"Why does your Shabbos food have such a special fragrance?" the emperor asked Rabbi Yehoshua ben Chanania.
"We put in a special ingredient," he replied, "and its called Shabbos."
"Give me some of that ingredient," asked the emperor.
"It works for someone who observes Shabbos," explained the Sage, "but it will have no effect for one who does not."
The climax of this famous dialogue is certainly appreciated by every Jew who finds a special delight in his Shabbos meal which cannot be duplicated during the weekdays. But a little analysis is required of the details of this exchange.
Why did the emperor, who assumed that Shabbos was the name of a spice, not ask the obvious question: "Why dont the Jews use this spice in their recipes throughout the week?"
This question did not bother the emperor, explains Iyun Yaakov, because he was aware that Jews did special things in regard to clothes and food in honor of their holy day of rest. He therefore suggested that since such a wonderful spice was set aside for honoring Shabbos it should also be presented to him as an expression of honor for the throne. Sensitive to his Jewish subjects respect for Shabbos he was even willing to reserve use of this special spice to Shabbos alone, so that it would be used in honor of both the holy day and the august emperor.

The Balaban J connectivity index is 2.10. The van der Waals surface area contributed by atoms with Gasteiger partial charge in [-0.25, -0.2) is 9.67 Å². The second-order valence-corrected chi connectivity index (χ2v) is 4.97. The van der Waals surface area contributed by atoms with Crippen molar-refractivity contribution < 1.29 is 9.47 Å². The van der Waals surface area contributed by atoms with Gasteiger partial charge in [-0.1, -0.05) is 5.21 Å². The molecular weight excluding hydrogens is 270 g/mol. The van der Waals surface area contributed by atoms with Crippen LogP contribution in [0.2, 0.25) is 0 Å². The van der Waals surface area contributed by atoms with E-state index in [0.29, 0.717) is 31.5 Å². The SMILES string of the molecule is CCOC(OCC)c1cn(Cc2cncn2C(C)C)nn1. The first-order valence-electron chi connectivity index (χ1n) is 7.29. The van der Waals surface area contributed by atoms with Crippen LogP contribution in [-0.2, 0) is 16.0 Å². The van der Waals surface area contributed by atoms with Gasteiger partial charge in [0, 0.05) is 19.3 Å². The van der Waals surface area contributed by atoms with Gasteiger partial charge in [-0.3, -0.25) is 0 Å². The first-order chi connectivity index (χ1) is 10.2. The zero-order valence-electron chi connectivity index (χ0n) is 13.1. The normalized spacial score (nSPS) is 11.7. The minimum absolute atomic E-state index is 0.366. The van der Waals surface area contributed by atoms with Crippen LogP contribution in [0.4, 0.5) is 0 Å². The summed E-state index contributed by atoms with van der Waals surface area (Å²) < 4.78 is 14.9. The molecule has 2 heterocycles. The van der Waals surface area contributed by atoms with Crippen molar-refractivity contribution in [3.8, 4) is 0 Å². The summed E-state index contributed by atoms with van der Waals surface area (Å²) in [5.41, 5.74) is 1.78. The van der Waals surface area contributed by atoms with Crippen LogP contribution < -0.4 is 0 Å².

At this point Rabbi Yehoshua was compelled to explain that Shabbos was not a natural spice but a supernatural ingredient which worked only for those who were commanded to observe Shabbos. As the Zohar, quoted by Eitz Yosef, puts it, the very essence of intangible Shabbos holiness takes on a tangible form in the special taste and fragrance of Shabbos food.
- Shabbos 119a